The Bell County Health Department reported 13 new individual cases Friday, 26 new cases Thursday, 11 new cases Wednesday, 17 new cases Tuesday, 18 new cases Monday, two new cases Sunday, and two new cases Saturday.
Bell County has had a total of 1,141 COVID-19 cases with four people currently hospitalized, who range in age from 59-78.
Bell County currently has 115 active individual cases, and eight active cases from the Bell County Forestry Camp, including seven inmates and one staff member.
The Bell County has reported 24 COVID-19 fatalities with the most recent death occurring on Nov. 18. All deaths have ranged in age from 62-97.
Bell County’s COVID–19 incidence rate is 52.7 placing it in the red category.
The Whitley County Health Department reported nine new COVID-19 cases Friday, 19 new cases Thursday, 22 new cases Wednesday, 17 new cases Tuesday, 23 new cases Monday, six new cases Sunday, and two new cases Saturday.
Whitley County has had a total of 1,203 COVID-19 cases.
Whitley County has 173 active cases, including six people who are hospitalized, and 1,015 cases have been released from isolation.
The Whitley County Health Department reported its 15th COVID-19 fatality on Nov. 12.
Out of the 1,203 Whitley County cases, 111 patients were under the age of 18, 112 patients were ages 18-20, 213 patients were ages 21-30, 151 patients were ages 31-40, 164 patients were ages 41-50, 151 patients were ages 51-60, 118 patients were ages 61-70, 99 patients were age 71-80, and 84 patients were over age 80.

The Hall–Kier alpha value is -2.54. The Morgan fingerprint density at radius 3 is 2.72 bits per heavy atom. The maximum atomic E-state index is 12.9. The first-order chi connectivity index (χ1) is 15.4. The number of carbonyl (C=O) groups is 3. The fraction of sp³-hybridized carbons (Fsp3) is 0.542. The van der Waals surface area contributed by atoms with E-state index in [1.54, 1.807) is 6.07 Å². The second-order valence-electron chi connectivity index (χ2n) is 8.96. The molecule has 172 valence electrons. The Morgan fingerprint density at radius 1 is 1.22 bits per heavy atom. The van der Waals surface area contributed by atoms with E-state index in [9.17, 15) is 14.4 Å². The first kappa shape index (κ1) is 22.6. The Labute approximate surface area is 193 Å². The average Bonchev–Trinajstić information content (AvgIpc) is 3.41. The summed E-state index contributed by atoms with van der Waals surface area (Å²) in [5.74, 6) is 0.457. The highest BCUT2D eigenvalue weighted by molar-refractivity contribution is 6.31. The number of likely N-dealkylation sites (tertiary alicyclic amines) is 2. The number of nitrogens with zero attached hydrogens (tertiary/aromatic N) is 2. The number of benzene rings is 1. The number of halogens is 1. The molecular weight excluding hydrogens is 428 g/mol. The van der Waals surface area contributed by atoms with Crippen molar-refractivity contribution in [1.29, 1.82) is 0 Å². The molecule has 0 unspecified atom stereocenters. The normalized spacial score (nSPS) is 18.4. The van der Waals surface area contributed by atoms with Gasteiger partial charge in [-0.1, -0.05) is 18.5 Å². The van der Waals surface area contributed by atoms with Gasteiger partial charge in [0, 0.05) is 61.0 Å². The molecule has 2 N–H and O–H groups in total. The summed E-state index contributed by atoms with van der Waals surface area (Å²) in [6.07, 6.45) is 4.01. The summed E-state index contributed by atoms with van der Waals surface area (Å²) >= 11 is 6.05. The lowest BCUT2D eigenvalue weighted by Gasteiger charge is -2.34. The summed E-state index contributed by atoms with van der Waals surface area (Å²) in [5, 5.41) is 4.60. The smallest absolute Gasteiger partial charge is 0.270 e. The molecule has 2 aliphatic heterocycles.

Whitley County’s COVID–19 current case incidence rate is 48.5, which places it in the red category.
The Lake Cumberland District Health Department has reported a total of 398 COVID-19 cases in McCreary County as of Friday, Nov. 20.
Currently, there are 55 active McCreary County cases. One case is hospitalized and the remainder are in self-isolation. A total of 342 McCreary County cases are classified as not contagious, and there has been one McCreary County COVID-19 fatality.
McCreary County’s COVID–19 incidence rate Friday is 21.6 placing it in the orange category.
On Friday, Gov. Andy Beshear reported the state’s highest ever number of new daily COVID-19 cases at 3,825, and 20 new COVID-19 deaths.
“This is exponential growth. It is shattering records over and over until we stop it. That’s why we are taking action – we have to,” said Beshear. “We’ve got more than 10,000 students quarantined right now just based on the last two weeks alone. We’ve got to do so much better.”
“That’s why starting at 5 p.m. today, we’ve got new restrictions in place to help us slow down this speeding train and prevent avoidable death. Remember, your decisions are going to be what determines how many people live or die. Do your part.”
Statewide there have been 152,206 positive cases of the COVID-19 virus in Kentucky, and 1,762 total deaths from the virus. A total of 2,551,187 coronavirus tests have been performed in Kentucky, and at least 25,728 people have reported that they have recovered, according to the latest information on the Commonwealth of Kentucky’s official COVID-19 website.